Monday, July 13, 2009

Free as a (Jail) Bird:
Why crime and genre conventions should be free for anyone under 18

When I was growing up, my family lived just a few blocks from the renowned Black Orchid bookstore. My father was a voracious crime fiction reader, and every few weeks he would come home with a bag full of books recommended by Bonnie and Joe. Once he was finished, he would pass them along to me, and I would dive right in. This is where I developed my love of the genre, became fascinated with many of my idols, and became a full-fledged lover of crime writing.

I would have loved to have been able to go to a conference to meet many of these men and women who created the characters and stories I so dearly loved. And I was far the only kid my age who would have done the same. I would have loved to go to a ThrillerFest. Bouchercon. Sleuthfest. Left Coast Crime. If I was a teenager today, sadly it would not even be a possibility. And for thousands of kids who love crime fiction, they're left on the outside looking in.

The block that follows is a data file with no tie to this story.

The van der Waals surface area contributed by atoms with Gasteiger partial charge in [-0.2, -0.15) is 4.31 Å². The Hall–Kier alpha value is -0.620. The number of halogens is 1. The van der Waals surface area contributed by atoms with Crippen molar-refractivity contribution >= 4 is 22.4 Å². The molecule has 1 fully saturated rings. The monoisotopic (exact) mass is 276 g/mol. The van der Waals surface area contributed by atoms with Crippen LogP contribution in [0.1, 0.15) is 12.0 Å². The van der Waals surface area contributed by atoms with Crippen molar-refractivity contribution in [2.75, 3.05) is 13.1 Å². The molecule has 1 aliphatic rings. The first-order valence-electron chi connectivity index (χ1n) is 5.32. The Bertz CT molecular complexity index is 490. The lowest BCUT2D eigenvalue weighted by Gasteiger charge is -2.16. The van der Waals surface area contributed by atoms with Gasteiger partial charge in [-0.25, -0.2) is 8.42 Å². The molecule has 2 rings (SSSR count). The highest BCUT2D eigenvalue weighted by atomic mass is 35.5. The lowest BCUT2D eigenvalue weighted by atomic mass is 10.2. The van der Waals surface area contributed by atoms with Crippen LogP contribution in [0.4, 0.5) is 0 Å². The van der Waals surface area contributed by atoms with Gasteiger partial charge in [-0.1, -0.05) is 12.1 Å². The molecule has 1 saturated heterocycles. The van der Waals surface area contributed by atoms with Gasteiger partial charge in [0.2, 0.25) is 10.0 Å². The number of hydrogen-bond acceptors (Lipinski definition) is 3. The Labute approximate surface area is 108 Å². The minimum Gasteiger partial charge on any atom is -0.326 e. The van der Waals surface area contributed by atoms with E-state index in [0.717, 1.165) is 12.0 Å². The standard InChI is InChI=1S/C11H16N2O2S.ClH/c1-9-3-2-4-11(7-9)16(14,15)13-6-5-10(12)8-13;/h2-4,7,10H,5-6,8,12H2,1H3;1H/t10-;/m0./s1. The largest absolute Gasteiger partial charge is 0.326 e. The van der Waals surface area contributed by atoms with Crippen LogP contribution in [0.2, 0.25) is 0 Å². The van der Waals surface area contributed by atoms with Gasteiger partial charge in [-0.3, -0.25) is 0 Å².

Between hotel, airfare, conference registration and other incidentals, crime conferences are going to run you upwards of $1,000. Few people have that kind of disposable income, and even fewer young people. And so as much as I love being at book conferences, I can't help but notice that the average age of the attendees tends to veer to the older side. This is not because only older readers read crime fiction, it's because they're the ones who can afford to actually meet their favorites writers while attending informative panels. I think this needs to change immediately.

Young readers are the future. They're our future. I guarantee if we make an effort to attract middle school and high school kids to our conferences, they'd be reading our books for decades. They would spread the world among their friends. Maybe they would recommend a George Pelecanos or Laura Lippman book to their friends along with Stephenie Meyer. Which is why I propose that anybody under the age of 18 should be granted free registration to book conferences.

I understand that there are costs involved with putting on a book conference, and many of those costs are defrayed by the registration fee. But I'd be shocked if you couldn't find a willing publisher (or author) who was willing to cover the costs.